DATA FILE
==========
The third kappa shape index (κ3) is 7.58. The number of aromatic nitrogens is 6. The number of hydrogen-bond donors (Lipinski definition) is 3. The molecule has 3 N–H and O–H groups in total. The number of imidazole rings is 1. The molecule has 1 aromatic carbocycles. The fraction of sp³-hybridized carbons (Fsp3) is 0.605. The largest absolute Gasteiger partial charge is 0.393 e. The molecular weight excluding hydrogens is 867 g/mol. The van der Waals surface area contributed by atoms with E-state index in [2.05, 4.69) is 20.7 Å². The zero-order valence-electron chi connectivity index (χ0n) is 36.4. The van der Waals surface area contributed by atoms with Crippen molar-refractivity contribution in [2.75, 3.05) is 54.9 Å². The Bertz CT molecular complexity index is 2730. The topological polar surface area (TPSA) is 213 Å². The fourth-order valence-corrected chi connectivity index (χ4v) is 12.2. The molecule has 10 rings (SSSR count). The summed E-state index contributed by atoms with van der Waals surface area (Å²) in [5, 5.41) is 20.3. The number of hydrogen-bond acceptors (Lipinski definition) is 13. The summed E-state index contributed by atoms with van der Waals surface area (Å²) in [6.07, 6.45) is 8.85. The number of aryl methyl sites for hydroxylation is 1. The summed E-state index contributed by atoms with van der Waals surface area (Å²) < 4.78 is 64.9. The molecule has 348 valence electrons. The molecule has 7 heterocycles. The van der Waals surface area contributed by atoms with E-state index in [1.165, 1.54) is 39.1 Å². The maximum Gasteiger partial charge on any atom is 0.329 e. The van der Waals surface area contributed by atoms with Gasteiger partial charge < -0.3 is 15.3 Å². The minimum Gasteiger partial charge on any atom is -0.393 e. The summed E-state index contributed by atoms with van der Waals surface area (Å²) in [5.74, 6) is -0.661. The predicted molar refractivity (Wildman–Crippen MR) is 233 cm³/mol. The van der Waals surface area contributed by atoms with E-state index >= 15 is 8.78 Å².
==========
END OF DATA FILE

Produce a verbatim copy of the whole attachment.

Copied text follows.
The third kappa shape index (κ3) is 7.58. The number of aromatic nitrogens is 6. The number of hydrogen-bond donors (Lipinski definition) is 3. The molecule has 3 N–H and O–H groups in total. The number of imidazole rings is 1. The molecule has 1 aromatic carbocycles. The fraction of sp³-hybridized carbons (Fsp3) is 0.605. The largest absolute Gasteiger partial charge is 0.393 e. The molecular weight excluding hydrogens is 867 g/mol. The van der Waals surface area contributed by atoms with E-state index in [2.05, 4.69) is 20.7 Å². The zero-order valence-electron chi connectivity index (χ0n) is 36.4. The van der Waals surface area contributed by atoms with Crippen molar-refractivity contribution in [2.75, 3.05) is 54.9 Å². The Bertz CT molecular complexity index is 2730. The topological polar surface area (TPSA) is 213 Å². The fourth-order valence-corrected chi connectivity index (χ4v) is 12.2. The molecule has 10 rings (SSSR count). The summed E-state index contributed by atoms with van der Waals surface area (Å²) in [5, 5.41) is 20.3. The number of hydrogen-bond acceptors (Lipinski definition) is 13. The summed E-state index contributed by atoms with van der Waals surface area (Å²) in [6.07, 6.45) is 8.85. The number of aryl methyl sites for hydroxylation is 1. The summed E-state index contributed by atoms with van der Waals surface area (Å²) < 4.78 is 64.9. The molecule has 348 valence electrons. The molecule has 7 heterocycles. The van der Waals surface area contributed by atoms with E-state index in [1.165, 1.54) is 39.1 Å². The maximum Gasteiger partial charge on any atom is 0.329 e. The van der Waals surface area contributed by atoms with Gasteiger partial charge < -0.3 is 15.3 Å². The minimum Gasteiger partial charge on any atom is -0.393 e. The summed E-state index contributed by atoms with van der Waals surface area (Å²) in [5.74, 6) is -0.661. The predicted molar refractivity (Wildman–Crippen MR) is 233 cm³/mol. The van der Waals surface area contributed by atoms with E-state index >= 15 is 8.78 Å².